Lighthouse keepers shift attention to empty nesters, modern marketing

By CARIN TUNNEY

Capital News Service

LANSING — Larry Stowitts said his mood was dreary during his first few days on an offshore lighthouse in 1959. He’d imagined a lawn to keep tidy and neighbors nearby. Instead White Shoal Lighthouse offered a 72-square-foot concrete base and miles of open water. Stowitts sometimes heard cars rumble across the distant Mackinac Bridge, but dry land was nowhere in sight. He remembers the moment his mood finally shifted:

“There was a front porch on White Shoal, and the officer in charge came around, and he had a bucket and a brush in his hand and I thought, ‘Oh crap, I’m in trouble,’” Stowitts said.

Remembering the soldiers of Mackinac Island

By Eric Freedman

Mackinac Island bustles nowadays with 850,000 to a million visitors each year. But for British and American soldiers stationed there, the strategic but remote outpost could be a place of loneliness, spectacular beauty, harsh discipline, even death. Of course, the island’s history far predates the arrival of European fur traders and military occupation. Archeologists have discovered prehistoric fishing camps, and Native American legends tell how the Great Spirit, Git-chi Man-i-tou, created the island. In 1695, French explorer Antoine de la Mothe Cadillac wrote to a government minister about his ability to defend what New France called Michilimackinac Island: “It is important that you be informed in case you are not, that this village is one of the strongest that there is in all of Canada.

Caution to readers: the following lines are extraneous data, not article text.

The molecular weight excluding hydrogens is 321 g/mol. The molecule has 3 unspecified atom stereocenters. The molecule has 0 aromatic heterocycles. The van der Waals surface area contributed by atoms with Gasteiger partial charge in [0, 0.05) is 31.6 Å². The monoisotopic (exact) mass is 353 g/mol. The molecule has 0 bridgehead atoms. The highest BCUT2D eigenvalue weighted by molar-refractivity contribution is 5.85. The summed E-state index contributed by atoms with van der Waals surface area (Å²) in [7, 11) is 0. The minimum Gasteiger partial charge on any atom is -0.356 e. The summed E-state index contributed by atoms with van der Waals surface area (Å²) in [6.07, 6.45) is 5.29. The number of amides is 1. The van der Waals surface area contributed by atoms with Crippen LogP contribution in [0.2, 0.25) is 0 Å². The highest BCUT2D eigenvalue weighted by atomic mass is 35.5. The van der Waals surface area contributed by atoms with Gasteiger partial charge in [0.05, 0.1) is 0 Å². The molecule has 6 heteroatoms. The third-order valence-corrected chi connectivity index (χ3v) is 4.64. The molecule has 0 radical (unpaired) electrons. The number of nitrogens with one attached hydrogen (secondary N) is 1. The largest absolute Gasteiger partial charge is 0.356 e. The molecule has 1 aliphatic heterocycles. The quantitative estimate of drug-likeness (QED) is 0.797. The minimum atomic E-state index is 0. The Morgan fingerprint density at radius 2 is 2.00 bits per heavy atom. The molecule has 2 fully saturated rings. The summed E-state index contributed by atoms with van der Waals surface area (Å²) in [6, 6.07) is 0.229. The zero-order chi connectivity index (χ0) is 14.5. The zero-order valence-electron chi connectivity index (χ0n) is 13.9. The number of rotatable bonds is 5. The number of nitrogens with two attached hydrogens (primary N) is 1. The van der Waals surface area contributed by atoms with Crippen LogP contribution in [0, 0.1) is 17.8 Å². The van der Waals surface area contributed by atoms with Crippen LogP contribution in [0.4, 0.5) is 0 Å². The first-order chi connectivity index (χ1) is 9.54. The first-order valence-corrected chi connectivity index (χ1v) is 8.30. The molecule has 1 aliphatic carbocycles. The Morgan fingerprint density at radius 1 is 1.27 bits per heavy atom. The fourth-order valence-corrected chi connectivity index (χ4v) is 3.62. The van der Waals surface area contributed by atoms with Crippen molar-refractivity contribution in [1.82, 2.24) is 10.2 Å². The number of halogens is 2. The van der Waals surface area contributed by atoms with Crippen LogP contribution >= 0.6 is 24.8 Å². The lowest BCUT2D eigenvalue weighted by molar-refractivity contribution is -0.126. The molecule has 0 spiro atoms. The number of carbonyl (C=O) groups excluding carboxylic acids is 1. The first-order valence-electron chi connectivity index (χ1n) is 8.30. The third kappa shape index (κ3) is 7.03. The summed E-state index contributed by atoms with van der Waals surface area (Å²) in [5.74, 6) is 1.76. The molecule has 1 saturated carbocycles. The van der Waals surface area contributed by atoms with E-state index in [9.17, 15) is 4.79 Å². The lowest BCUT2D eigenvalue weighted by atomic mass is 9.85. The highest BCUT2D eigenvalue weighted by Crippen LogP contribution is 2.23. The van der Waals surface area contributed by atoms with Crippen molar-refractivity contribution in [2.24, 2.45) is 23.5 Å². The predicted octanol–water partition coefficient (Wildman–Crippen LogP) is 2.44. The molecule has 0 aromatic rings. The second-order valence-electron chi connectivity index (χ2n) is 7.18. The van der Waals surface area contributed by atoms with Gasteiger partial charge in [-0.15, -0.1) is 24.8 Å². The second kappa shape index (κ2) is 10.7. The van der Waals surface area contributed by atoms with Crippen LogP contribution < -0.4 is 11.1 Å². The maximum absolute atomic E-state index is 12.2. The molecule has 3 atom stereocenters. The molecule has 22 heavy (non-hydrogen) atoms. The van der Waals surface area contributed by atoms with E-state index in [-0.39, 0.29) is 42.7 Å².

Sweet historical discoveries at maple sugaring camps

By ERIC FREEDMAN
Capital News Service
LANSING — Archaeological excavations at four Upper Peninsula sites are shedding new light on historic maple sugaring operations and the people – mostly Native Americans and French-Canadians – who ran them. The research also sheds light on the “racialization of sugar” based on the race of those who produced it. Producers used the sites in the Mackinac County section of the Hiawatha National Forest at different periods between the late 1700s and late 1800s when “fur-trade era maple sugar production in northern Michigan was part of the global expansion of industrial capitalism and increases in per capita sugar consumption,” according to a recent study. “During this period, many residents of the Mackinac Straits spoke both French and Anishinaabemowin (Ojibwe or Ottawa) and would have referred to sugar camps as both ‘sucreries’ and ‘ziizbaakdokaanan,’” the study said. The study published in the journal “Historical Archaeology” noted how Anglo-American and British writers of the time described sugar-making in racial terms by, for example, saying that maple sugar produced by Native Americans was less “clean” or “fine” than that made by the French.

Lighthouse keepers shift attention to empty nesters, modern marketing

By CARIN TUNNEY

Capital News Service

LANSING — Larry Stowitts said his mood was dreary during his first few days on an offshore lighthouse in 1959. He’d imagined a lawn to keep tidy and neighbors nearby. Instead White Shoal Lighthouse offered a 72-square-foot concrete base and miles of open water. Stowitts sometimes heard cars rumble across the distant Mackinac Bridge, but dry land was nowhere in sight. He remembers the moment his mood finally shifted:

“There was a front porch on White Shoal, and the officer in charge came around, and he had a bucket and a brush in his hand and I thought, ‘Oh crap, I’m in trouble,’” Stowitts said.

Renovation underway for inconic lighthouse

By CARIN TUNNEY

Capital News Service